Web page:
Steve McGarva had read that Puerto Rico's Playa Lucia was the beach to go to. A newcomer to the island, he anticipated spending a lot of time there, indulging his passion for kite surfing. But McGarva had no idea how right—and wrong—this expectation would turn out to be. To locals, Playa Lucia was known as Dead Dog Beach, a notorious dumping ground for unwanted dogs. And McGarva was about to become its full-time lifeguard.
McGarva had just stepped onto the sand when an emaciated Husky stumbled towards him. Soon more dogs appeared. "I'd never seen dogs so skinny," says McGarva. "I couldn't walk away with a clear conscience."
What McGarva, 42, witnessed that October morning in 2005 was striking evidence of Puerto Rico's complex relationship with pets. While many of the island's families lovingly keep dogs and cats, its streets are home to as many as 100,000 strays—malnourished and, in some cases, abused. With only six animal shelters serving the island, beaches like Playa Lucia become a home of last resort. "As soon as they're not a cute puppy anymore, dogs are thrown away," says McGarva, who sees poverty and tradition as the root causes of the practice.
In a particularly brutal incident last October, animal control workers in the town of Barceloneta rounded up dozens of dogs and cats and illegally threw them off a 50-ft. bridge. "In our culture we have not addressed these issues because, probably, we didn't think they were important," Carlos Carazo of Puerto Rico's state office for animal control told The New York Times. "But this is probably the time to start thinking about it."
McGarva, a Canadian-born sculptor who arrived on the island when his American wife, Pam, got a two-year assignment with a pharmaceutical company there, went to work on behalf of the strays of Dead Dog Beach. Each morning he would carry in five-gallon buckets of food purchased with his own money, sometimes costing $1,000 a month. Unable to find a vet in nearby Yabucoa willing to help, McGarva taught himself to stitch the dogs' wounds and even set broken bones. "They would be so happy to see me, like they'd known me forever," he says. Along with giving each dog a name and a dose of daily affection, McGarva says he also buried more than 1,000 dogs that didn't make it.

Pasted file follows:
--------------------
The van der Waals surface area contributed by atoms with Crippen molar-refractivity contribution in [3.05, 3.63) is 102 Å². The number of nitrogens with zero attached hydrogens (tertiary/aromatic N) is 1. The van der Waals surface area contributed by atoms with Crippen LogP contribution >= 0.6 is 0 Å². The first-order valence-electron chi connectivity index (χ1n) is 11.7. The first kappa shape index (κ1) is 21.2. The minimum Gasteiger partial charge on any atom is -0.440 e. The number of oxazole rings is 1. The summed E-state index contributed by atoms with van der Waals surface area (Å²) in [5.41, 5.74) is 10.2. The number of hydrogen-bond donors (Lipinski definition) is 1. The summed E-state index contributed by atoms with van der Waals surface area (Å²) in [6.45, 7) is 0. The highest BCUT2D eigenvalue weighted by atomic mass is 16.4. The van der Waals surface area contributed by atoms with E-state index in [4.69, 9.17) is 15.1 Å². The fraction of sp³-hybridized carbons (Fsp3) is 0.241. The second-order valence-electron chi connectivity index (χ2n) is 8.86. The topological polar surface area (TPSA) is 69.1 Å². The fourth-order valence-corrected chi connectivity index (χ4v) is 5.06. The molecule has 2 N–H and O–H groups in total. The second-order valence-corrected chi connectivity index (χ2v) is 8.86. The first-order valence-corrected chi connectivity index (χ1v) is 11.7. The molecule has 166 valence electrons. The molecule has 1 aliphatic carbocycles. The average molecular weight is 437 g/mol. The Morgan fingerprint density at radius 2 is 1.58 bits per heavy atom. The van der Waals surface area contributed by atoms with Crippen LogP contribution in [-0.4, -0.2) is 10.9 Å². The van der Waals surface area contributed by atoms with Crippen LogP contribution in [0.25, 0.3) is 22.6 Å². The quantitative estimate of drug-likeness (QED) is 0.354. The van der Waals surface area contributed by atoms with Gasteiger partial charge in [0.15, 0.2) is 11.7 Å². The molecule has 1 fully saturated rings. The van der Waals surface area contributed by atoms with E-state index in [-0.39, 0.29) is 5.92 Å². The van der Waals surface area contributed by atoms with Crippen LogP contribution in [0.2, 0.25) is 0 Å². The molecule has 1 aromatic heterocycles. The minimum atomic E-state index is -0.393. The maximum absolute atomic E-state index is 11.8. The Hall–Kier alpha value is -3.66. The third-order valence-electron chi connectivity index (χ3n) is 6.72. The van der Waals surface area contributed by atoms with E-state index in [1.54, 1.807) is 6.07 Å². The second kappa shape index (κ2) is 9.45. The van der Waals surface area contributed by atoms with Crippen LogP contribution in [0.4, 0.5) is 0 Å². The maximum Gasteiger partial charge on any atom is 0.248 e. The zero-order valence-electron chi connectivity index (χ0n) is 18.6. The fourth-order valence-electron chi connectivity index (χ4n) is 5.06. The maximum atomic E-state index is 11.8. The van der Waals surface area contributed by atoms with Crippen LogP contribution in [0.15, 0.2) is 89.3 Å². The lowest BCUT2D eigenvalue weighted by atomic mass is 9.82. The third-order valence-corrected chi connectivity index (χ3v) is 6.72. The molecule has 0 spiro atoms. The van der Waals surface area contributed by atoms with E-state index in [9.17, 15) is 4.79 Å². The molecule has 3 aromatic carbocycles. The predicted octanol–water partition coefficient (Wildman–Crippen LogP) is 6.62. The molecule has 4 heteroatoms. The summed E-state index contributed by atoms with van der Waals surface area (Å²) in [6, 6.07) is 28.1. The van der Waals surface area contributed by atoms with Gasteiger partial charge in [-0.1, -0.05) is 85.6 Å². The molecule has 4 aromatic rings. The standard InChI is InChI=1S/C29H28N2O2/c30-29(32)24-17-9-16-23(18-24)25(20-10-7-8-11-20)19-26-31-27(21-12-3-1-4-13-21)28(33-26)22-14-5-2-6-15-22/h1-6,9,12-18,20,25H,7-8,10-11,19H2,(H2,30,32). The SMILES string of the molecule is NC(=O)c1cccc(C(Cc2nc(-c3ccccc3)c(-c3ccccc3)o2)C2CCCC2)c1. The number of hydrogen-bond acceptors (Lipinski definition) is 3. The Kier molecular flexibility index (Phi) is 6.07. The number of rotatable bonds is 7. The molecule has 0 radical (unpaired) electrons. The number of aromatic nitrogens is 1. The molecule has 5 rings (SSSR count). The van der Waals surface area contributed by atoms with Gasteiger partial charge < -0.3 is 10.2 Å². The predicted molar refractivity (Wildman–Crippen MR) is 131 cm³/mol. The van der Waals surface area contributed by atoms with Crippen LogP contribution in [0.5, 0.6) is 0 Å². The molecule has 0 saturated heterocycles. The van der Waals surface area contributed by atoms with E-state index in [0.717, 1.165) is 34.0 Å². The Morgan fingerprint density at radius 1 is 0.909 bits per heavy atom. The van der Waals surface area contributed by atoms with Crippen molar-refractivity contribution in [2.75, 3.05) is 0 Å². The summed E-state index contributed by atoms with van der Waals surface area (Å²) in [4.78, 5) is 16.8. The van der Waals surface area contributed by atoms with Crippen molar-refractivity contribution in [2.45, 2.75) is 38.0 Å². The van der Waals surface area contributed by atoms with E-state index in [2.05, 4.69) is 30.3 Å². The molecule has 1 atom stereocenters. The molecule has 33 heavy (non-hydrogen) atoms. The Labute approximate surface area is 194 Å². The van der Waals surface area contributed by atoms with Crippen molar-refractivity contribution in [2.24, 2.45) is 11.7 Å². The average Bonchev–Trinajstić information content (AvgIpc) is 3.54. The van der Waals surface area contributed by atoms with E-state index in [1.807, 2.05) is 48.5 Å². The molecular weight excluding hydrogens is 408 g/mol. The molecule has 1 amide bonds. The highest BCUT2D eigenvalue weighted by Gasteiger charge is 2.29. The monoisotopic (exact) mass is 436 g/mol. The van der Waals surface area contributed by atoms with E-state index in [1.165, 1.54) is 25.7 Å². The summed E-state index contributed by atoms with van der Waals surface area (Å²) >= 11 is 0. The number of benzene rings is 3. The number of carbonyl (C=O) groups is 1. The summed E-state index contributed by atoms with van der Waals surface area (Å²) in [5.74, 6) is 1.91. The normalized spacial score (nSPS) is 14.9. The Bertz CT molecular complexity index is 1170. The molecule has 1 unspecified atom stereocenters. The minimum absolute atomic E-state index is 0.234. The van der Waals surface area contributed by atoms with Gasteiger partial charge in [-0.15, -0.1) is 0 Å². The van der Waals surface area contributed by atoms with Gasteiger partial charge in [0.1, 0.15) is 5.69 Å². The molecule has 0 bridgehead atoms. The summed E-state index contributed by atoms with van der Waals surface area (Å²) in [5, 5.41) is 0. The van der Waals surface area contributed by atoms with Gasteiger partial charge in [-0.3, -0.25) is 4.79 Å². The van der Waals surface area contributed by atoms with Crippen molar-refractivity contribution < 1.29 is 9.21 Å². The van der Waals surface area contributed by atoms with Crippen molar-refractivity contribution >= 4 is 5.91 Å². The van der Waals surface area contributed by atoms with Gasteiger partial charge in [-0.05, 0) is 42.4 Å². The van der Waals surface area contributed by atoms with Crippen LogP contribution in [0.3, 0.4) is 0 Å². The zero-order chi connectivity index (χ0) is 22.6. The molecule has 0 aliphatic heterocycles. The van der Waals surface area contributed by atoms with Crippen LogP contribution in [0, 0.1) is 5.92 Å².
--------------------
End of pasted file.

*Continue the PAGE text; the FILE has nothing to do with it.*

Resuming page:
Praised by some animal lovers, McGarva's work—and efforts by a network of rescuers he enlisted on and off the island—also touched a raw nerve. He took to the media accounts of inhumane conditions at the beach, like the alcohol-fueled parties he witnessed at which gunmen used dogs for target practice. He found other dogs splattered by paint balls. "Steve brought everything out in the public eye," says Dr. Rafael Ramos, a prominent San Juan vet who helped McGarva. "The amount of abuse and neglect going on was incredible."
Unable to convince seemingly indifferent local officials to take action, McGarva arranged for 270 dogs to be whisked off the island for adoption (including the two he now owns himself). "He's one of those guys who had dedicated everything to something he believes in," says Ginny Cornett, a Florida organizer who has raised money for neutering and spaying at Dead Dog Beach. "He went to that beach every day for two years."
McGarva's time in Puerto Rico ended last summer, when his wife's work assignment was completed. Not a moment too soon, says Pam: "Steve was on the edge of a breakdown." Since moving to Rhode Island—where he is studying sculpture—Steve has made several trips back to Playa Lucia, where volunteers continue his efforts and there are fewer dogs. Yabucoa's mayor Angel Garcia has announced plans for a humane animal shelter serving the city and told PEOPLE, "I want the dogs to be safe." Says McGarva: "I'm more optimistic now than I've ever been. There seems to be a glimmer of hope."
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